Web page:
Course content (verified by ANECA in official undergraduate and Master’s degrees)

Specific Competences (CE)

  • E1 : Understand the anatomy of the human body at different stages of life.
  • E2 : Understand the foundations of anatomy and anthropometry.
  • E3 : Understand and handle basic laboratory material and techniques related to Human Anatomy.

 

Specific transversal competences of the degree course :>>Foreign language proficiency

  • CT1 : Read and understand texts in a foreign language.

 

Specific transversal competences of the degree course :>>IT and information competences

  • CT2 : Show computer and information system skills and abilities.

 

Specific transversal competences of the degree course:>>Oral and written communication competences

  • CT3 : Show oral and written communication skills.

 

General Competences of the Degree Course (CG):>>Basic training module

  • 2 : Understand the structure and function of the human body from molecular level to the complete organism at different stages of life.

 

 

 

Learning outcomes (Training objectives)

No data

 

 

Specific objectives stated by the academic staff for academic year 2015-16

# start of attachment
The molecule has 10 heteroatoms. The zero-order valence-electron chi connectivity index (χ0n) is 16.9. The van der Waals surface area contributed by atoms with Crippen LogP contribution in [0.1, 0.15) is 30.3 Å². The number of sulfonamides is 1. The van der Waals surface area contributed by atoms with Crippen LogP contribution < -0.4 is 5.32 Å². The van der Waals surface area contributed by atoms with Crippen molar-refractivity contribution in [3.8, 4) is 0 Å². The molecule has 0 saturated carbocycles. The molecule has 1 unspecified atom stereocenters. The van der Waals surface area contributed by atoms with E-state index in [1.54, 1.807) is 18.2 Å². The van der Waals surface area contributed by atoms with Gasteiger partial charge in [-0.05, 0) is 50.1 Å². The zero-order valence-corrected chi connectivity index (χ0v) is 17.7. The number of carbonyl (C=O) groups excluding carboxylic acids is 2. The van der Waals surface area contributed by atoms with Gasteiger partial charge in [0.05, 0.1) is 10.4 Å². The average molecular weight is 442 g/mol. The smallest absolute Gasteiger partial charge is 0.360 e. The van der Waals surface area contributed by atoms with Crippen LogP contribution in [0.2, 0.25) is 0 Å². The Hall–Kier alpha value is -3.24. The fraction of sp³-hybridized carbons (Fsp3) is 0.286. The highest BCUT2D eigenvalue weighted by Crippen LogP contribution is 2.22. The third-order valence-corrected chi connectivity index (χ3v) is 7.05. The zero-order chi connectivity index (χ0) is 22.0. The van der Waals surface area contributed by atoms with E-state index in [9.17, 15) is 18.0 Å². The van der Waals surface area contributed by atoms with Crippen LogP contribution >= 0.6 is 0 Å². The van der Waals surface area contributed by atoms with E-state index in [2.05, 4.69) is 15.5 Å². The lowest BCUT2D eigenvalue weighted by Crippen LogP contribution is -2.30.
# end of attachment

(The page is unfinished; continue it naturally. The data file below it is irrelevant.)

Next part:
THEORY OBJECTIVES

1. To indicate the planes of the anatomical reference position and terms allusive to body movements.

2. To define the methods of anatomical study and their clinical interest for professional practice.

3. To describe the body components and regions including localisations and anatomical relations between the organs of the different organ systems.

4. To define the morphological characteristics of embryonic and fetal human development.

5. To establish the general anatomical characteristics of Osteology, Arthrology and Myology that constitute the locomotor system, its functional anatomy and clinical application.

6. To identify the macroscopic characteristics of the components of the vertebral column, head and neck, and their functional anatomy and practical clinical interest.

7. To identify the macroscopic characteristics of the components of the trunk (thorax, abdomen and pelvis), and their functional anatomy and practical clinical interest.

8. To identify the macroscopic characteristics of the components of the upper and lower limbs and their functional anatomy and practical clinical interest.